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What's up with this?

There is much excitement among the green fraternity this morning over a new paper that claims to have found an acceleration in sea-level rise that is even more dramatic than previously thought.

Stop yawning at the back there.

As usual, a brief perusal beyond the headlines reveals a considerably more nuanced story. The paper is based on tide gauge records and finds a slow increase over the 20th century of just over 1mm/year. This is rather less than some previous estimates.

However, the authors go on to say that:

Our analysis, which combines tide gauge records with physics-based and model-derived geometries of the various contributing signals, also indicates that GMSL rose at a rate of 3.0 ± 0.7 millimetres per year between 1993 and 2010, consistent with prior estimates from tide gauge records4. The increase in rate relative to the 1901–90 trend is accordingly larger than previously thought; this revision may affect some projections11 of future sea-level rise.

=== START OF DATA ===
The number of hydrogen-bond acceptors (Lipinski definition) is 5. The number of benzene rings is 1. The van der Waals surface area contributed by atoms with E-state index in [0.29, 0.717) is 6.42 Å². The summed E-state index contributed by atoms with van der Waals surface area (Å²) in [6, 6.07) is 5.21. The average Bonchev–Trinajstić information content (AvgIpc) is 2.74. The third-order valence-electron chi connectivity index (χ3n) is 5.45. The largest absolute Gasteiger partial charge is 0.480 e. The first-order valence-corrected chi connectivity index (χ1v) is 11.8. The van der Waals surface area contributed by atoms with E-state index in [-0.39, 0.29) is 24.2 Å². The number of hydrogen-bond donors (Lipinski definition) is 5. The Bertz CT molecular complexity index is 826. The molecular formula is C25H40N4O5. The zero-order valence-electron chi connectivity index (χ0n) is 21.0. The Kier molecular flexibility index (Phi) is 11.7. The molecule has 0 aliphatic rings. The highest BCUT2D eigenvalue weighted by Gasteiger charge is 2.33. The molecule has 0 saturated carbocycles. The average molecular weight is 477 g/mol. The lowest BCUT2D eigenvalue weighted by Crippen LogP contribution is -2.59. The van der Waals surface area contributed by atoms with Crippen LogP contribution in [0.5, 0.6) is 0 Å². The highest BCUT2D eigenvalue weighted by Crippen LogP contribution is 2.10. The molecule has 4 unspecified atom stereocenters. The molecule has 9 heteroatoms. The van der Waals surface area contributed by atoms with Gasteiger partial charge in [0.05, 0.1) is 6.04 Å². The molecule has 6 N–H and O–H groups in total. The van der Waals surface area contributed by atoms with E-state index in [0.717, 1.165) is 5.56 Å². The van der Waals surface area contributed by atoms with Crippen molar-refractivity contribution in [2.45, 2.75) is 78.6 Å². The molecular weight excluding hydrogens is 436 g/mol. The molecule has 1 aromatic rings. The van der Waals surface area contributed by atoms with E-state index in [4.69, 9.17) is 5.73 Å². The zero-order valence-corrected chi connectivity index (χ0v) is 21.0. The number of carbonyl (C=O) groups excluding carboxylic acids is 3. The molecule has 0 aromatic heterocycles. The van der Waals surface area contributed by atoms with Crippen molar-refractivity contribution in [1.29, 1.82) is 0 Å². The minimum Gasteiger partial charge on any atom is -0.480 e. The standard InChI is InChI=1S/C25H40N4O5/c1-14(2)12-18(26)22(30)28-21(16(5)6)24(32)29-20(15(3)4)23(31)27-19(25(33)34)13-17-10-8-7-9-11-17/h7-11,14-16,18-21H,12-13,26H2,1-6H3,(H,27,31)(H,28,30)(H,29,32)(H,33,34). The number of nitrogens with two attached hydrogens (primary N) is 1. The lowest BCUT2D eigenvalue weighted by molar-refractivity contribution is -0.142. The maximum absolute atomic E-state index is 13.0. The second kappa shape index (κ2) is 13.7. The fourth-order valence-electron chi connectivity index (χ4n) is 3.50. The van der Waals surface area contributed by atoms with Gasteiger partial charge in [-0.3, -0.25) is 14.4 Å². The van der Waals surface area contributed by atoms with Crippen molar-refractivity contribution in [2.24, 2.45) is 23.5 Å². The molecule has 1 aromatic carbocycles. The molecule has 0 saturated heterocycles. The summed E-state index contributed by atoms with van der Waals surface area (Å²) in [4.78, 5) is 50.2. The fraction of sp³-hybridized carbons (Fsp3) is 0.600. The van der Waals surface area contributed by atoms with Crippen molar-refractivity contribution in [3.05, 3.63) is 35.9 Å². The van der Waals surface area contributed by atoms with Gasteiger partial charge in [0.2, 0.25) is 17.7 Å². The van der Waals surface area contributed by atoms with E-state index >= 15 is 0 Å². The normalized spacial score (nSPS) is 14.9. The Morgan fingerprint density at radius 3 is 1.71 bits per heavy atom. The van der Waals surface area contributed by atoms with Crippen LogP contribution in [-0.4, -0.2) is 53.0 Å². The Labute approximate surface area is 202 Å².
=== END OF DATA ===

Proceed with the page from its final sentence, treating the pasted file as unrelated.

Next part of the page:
I'm a bit bemused by this. Why would they use a different methodology for 1993-2010 to the one they used for 1901-90? Why would they want to combine data with "physics based and model-derived geometries"? Do the tide guages show any acceleration or not?

Perhaps the text of the paper will explain if someone can send it over or leave a comment.

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Reader Comments (64)

Sea Level rose faster in the 20s and 30s.

Jan 15, 2015 at 5:27 PM | Unregistered CommenterBruce

There is no need to worry.
Obama is on the job!

"This was the moment when the rise of the oceans began to slow, and our planet began to heal"

Jan 15, 2015 at 5:35 PM | Unregistered CommenterGordon

Paul Homewood.